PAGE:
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GREEN DUCK CO. CHICAGO PAT FEB 13 1917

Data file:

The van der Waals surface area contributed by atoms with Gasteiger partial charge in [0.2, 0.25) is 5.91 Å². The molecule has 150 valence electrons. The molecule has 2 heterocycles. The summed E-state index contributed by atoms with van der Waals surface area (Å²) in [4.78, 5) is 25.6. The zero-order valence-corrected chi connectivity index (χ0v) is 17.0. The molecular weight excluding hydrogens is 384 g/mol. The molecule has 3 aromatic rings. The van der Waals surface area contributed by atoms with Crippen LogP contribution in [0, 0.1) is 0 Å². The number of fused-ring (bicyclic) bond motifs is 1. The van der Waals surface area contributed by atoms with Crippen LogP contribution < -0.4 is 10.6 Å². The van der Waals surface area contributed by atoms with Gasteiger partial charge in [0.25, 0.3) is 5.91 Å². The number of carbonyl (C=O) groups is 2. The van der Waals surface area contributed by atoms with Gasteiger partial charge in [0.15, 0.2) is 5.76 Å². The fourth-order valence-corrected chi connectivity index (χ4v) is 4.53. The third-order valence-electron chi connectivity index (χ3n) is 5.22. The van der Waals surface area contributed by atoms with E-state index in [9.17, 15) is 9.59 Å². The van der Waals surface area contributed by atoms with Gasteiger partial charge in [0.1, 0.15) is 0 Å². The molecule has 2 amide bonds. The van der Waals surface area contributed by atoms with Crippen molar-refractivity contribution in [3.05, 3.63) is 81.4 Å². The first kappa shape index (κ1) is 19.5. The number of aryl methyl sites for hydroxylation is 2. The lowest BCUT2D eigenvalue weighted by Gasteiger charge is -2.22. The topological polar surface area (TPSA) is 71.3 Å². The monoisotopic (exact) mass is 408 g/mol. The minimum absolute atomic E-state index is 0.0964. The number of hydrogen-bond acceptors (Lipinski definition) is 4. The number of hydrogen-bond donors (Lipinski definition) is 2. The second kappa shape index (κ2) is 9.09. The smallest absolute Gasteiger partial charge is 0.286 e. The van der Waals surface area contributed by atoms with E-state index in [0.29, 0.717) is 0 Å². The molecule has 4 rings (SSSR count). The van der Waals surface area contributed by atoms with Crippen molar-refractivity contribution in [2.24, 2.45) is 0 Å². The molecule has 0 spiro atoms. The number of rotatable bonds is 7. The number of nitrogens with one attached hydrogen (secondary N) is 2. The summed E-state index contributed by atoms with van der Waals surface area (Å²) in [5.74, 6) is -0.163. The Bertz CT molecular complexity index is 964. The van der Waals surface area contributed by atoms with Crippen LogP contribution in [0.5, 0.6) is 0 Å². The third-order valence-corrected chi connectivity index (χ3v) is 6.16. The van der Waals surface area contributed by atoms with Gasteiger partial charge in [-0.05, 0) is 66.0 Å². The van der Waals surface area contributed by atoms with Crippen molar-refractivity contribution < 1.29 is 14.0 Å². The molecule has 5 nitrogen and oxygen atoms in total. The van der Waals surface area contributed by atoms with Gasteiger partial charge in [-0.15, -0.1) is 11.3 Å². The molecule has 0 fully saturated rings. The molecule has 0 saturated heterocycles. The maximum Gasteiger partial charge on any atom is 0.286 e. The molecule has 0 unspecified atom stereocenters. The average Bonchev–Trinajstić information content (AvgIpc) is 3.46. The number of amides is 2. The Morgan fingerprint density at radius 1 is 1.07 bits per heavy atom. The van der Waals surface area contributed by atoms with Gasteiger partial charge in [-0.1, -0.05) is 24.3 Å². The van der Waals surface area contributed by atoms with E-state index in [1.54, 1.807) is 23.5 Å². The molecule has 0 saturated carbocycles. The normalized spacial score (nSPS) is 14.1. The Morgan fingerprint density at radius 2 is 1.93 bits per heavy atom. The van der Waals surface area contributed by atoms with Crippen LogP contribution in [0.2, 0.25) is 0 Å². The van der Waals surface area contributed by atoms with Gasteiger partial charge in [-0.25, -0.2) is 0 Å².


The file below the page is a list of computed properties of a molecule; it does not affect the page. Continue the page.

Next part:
In the 1940 presidential election, Republican candidate, Wendell Willkie, faced off against President Franklin D. Roosevelt, who was campaigning for a third term in office. While it was not yet written in the Constitution, a U.S. President customarily served only two terms in office, making President Roosevelt's reelection campaign controversial. Using the President's break from tradition as a platform for his own campaign, Willkie and his staff used the slogan, "No Third Term" as an attack on Roosevelt. Despite its irregular nature, Roosevelt went on to win the election, becoming the only President in American history to ever be elected for a third term. First passed by Congress in 1947 and later ratified by the States in 1951, the Twenty-Second Amendment specifically limits a president to only two terms in office.